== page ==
Writing Out Loud: Brush Up, Save A Tooth

By George Stahl

“Ni sheayale ma?” would have been something you would have heard your mother shouting from the other room at least 5 nights a week, and as many times a night. That is if you were a preteen about 1,400 years ago living in China. Roughly translated, according to Google, the phrase means, “Did you brush your teeth?” Ahhh, now you see. But wait minute. Five hundred twenty one years ago? That’s right. That’s when the first toothbrush made its debut on the world. Starting with China, and it was on this day, June 26. Okay, how shocked are you? Right? Five hundred twenty one years ago, some people in China put a series of boar hair together, and instead of making rope, they discovered the benefits of have a smaller portion of the hair and setting a series of them on a small wooden plank. But what did people with toothbrushes use for toothpaste? What would you have used to run across your teeth to keep them in your mouth?

At the time, diet was not exactly something the average person thought too much about. Even though M&Ms and Hershey Bars wouldn’t come along for a little over a thousand years, even back then, people were still eating things that were not reacting too well with their teeth. Stains, cavities, and even loose and falling out teeth were the norm of the day, not to mention the times of war and hand to hand combat. That was brutal even if you survived. Most of your teeth didn’t.

So, back at camp, in your tent, you would get out a basin of water, a rag, and your hog hair toothbrush. There you were, staring at it, void of toothpaste and wet. Then suddenly, as if in a modern day T.V. commercial, your slave comes running into your tent, and before you go Martial Arts on him, he holds out a paste and smiles, “Master, I have this for you to try. It is supposed to work with your toothbrush. The great gods have said so. It will make your teeth white as snow, and your breath fresh as the morning dew. Please, before you thrust that sword into my belly, try it. Then, if you do not like it, I will gladly die for you, my lord.” Well, I guess the similarities ended with the slave running into your tent, but you get the idea.

The toothbrush came first, but it was only a matter of time before toothpaste came along, and then a powder you would mix with water, and finally, back to the paste.
Despite the pictures you may have seen of our ancestors, and of people in the recent past, mankind has been obsessed with dental hygiene since the beginning of time. It’s just that every once in a while, the chore of brushing your teeth manifested itself in ways unheard of by prehistoric man.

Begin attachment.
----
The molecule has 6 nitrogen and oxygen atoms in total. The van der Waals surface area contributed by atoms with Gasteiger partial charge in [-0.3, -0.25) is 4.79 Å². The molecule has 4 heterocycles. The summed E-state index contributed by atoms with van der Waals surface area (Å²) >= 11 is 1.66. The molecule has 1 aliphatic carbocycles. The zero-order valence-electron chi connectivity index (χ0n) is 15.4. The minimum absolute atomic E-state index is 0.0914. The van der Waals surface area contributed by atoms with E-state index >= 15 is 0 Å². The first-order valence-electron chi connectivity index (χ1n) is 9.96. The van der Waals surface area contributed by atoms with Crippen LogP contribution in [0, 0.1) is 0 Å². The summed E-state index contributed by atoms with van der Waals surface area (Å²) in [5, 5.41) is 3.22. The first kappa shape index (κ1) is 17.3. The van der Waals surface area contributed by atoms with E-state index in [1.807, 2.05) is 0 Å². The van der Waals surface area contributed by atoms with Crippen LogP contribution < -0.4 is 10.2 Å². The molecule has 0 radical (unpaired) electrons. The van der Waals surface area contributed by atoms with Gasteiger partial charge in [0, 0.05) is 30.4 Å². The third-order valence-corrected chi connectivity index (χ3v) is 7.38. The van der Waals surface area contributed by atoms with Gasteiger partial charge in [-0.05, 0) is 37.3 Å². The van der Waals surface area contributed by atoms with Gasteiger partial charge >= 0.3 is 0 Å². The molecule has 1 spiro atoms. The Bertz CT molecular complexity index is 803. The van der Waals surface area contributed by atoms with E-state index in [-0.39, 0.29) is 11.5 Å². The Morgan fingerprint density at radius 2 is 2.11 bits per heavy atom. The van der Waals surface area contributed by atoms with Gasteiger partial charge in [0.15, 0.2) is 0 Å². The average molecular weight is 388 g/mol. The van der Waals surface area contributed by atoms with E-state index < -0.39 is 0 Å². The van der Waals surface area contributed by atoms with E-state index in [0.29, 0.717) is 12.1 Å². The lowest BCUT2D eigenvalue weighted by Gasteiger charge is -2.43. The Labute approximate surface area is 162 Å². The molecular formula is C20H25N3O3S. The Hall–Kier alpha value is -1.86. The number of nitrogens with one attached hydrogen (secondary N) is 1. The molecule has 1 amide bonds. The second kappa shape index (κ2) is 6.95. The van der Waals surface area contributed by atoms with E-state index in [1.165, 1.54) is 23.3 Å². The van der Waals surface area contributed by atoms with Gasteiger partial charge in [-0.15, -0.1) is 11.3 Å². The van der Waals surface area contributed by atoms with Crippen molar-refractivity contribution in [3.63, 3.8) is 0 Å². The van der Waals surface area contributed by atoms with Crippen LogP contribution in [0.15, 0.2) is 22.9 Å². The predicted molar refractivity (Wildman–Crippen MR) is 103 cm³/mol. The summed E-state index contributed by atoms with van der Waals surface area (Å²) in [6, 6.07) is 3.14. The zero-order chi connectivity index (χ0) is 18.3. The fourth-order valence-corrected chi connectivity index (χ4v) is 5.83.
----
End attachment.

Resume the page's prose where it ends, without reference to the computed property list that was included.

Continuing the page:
We have some inventor in a mountain area of China way back in the Tang Dynasty to thank for the apparatus we all have in our medicine cabinets today. I am not talking about the tranquilizers! I am talking about the toothpaste and toothbrush. Yours is most likely not made from boar’s hair, and your toothpaste, I am guessing does not have fragments of bone and alum in it. It does have a whitening agent, fluoride, and some germ fighting stuff though.

I also know that you are one of those people who use that stuff at least two times a day, religiously. If you miss, you feel like you just killed your best friends’ dog, and you are not telling him because you know what will happen. Then you see him face to face and you turn and run. He does not give chase, but your cell phone rings. Yes sir, you and that toothbrush are inseparable.
Even though the first of these fantastic dental gadgets was conceived so long ago, the world of brushing your teeth has evolved into a fantastic array of tooth maintenance magic. By the time the American public saw a patented, working toothbrush, the rest of the world had already been in the business of taking care of their canines for centuries. Given that we will be only 243 years old next month, that’s okay.

Now, all of that being said, something else begs to be explored. If we have such a history with the care and keeping of our teeth, why is it that, according to the American Dental Association, overall 30 percent more women brush their teeth and see a dentist over men? Men, what’s up with that? You can argue that we don’t know how many women and men were asked, or how scientific this poll is, but who cares? Look at it like a political poll. No one has the slightest idea how those are done, and we take them as gospel. No difference here, guys we are way behind the denture grip on this one.

To be sort of fair, however, ladies, you didn’t score so well in this poll either. Woman to woman, your percentage of brushing was not all that great. That probably makes it even worse for us guys. You didn’t do so well, but you still did better than the men did. Disgraceful. I’ll bet you that the Tang Dynasty toothbrush guru is rolling over in his grave.

We can do better fellow men. We can take charge and scrape the toothbrush across our teeth way more than the ladies can, and we can have pearly whites, not store bought, to show for it. And ladies, we know you can do even better too. Whether you use a regular toothbrush, or an electric one. Whether it has nylon bristled or hog hair, make your smile proud. Brush up, save a tooth.